Jim CORBETT (retired in 1996)
This autumn Jim Corbett retires as Bursar after twenty years' service in the School - years which have seen extraordinary growth and development and in which he has played a central part. Bursars do not typically have a good press. They are often seen as remote figures who say "no" to teachers' schemes. We have been blessed with a Bursar whose predisposition has always been to say "yes", and our excellent buildings, beautiful grounds and well-developed services are in no small part due to his work.
Jim Corbett was born on a farm in New Zealand, a country for which he retains a strong affection and to which he returned for a short holiday in 1995 en route to the Australian Bursars' Conference in Adelaide. He came to England with his family at the age of eight and later attended a grammar school in Cheltenham. His first ambition had been to be a lawyer. He worked for a solicitor in Cheltenham for two years after leaving school but the salary, a princely sum of fifteen shillings a week, was less alluring than advertisements for the Royal Navy and in 1948 he joined the Navy as a writer in search of more personal freedom.
Jim greatly enjoyed twenty-two years of varied service in the Navy. Before being commissioned in 1957 he had served in Earl Mountbatten's personal office at the new N.A.T.O. headquarters in Malta. Later postings included Secretary to the Naval Officer i/c Malaysia during the war in Indonesia and at a Polaris Base in Scotland. He also enjoyed a strong connection with hockey, both playing and umpiring, and he was a Southern Counties and Combined Services umpire for some years.
The globe-trotting itch had ceased by 1969 when Jim left the Navy to work in industry, first with Colt Ventilation and then with I.B.M. as a financial manager near Winchester. Probably his most significant career move came four years later when he was appointed Bursar at Shiplake College, a smallish and very attractive independent school near Henley. Here he cut his teeth as a Bursar and eventually moved to Haberdashers' in 1976.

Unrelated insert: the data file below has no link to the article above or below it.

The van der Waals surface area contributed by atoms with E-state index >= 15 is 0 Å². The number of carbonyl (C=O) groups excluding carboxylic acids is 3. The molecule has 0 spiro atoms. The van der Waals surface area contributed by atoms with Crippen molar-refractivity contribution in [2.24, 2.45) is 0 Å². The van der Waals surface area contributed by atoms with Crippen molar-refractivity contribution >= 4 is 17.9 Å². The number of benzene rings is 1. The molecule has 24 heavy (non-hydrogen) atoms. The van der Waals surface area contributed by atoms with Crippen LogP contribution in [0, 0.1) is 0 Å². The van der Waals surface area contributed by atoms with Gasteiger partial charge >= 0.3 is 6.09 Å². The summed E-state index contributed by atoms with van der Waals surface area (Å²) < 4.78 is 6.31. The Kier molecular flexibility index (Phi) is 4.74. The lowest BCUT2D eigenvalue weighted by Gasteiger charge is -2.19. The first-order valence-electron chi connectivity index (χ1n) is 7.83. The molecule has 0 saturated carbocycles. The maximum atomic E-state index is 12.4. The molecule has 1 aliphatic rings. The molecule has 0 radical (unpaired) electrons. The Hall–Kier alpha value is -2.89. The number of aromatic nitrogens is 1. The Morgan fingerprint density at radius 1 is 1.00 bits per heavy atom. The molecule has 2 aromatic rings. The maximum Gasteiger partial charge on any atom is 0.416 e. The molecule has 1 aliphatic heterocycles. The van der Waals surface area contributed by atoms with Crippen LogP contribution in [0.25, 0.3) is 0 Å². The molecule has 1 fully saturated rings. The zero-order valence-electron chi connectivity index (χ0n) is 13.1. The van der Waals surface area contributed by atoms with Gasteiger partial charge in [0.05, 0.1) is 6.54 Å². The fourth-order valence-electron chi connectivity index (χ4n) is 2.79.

Academically the School at that time was in many ways much as it is today; physically it was less recognisable. Financial constraints imposed by the Direct Grant system made building development and even major maintenance very difficult; facilities were far more limited than they are today. Jim Corbett's predecessor, John Burroughs, was a former colonial administrator from Kenya whose job necessarily was to maintain a steady state and who kept regular hours, unlike Jim, whose light is often burning at 7.00 or 8.00 at night and at weekends.
For Jim the last twenty years have passed in a flurry of busy activity and he says that he has enjoyed almost every minute of it. His arrival followed shortly after that of the Girls' School and he has played his part in the gradual approchement of the two schools and the good co-operation that now exists between us. By developing a first-rate grounds team he has brought our beautiful grounds to their present fine condition and, less dramatically but equally essentially, he has ensured a very high level of care and maintenance of our premises, particularly the flimsy original Laingspan buildings which have long outlived their original life expectancy.
Of course, the last twenty years have seen a dramatic improvement in the extent and quality of our buildings and undoubtedly Jim Corbett's major interest and achievement has been the oversight of these changes including the establishment and development of the Bates Dining Hall, major refurbishment of the swimming pool, the new Preparatory School, the Design Centre in the old B.B.C. block, the Sports Hall and, more recently, the Bourne Building, the new Modern Languages Department where the Library used to be and the all-weather Pitch.
Despite his busy life in school, Jim has also become a major figure in the Independent Schools' Bursars' Association, serving on the National Committee, and organising their annual conference for the last twelve years. He is also very active with the Institute of Administration Management (Chairman 1983) and he is a voluntary counsellor for the Institute of Management.
In retirement he hopes to continue his contacts with I.S.B.A. and he will also serve as a governor of local schools including a large maintained school. He and Mrs Corbett plan to stay in Hatch End where they have many roots and good friends. We wish them both great happiness for many years to come.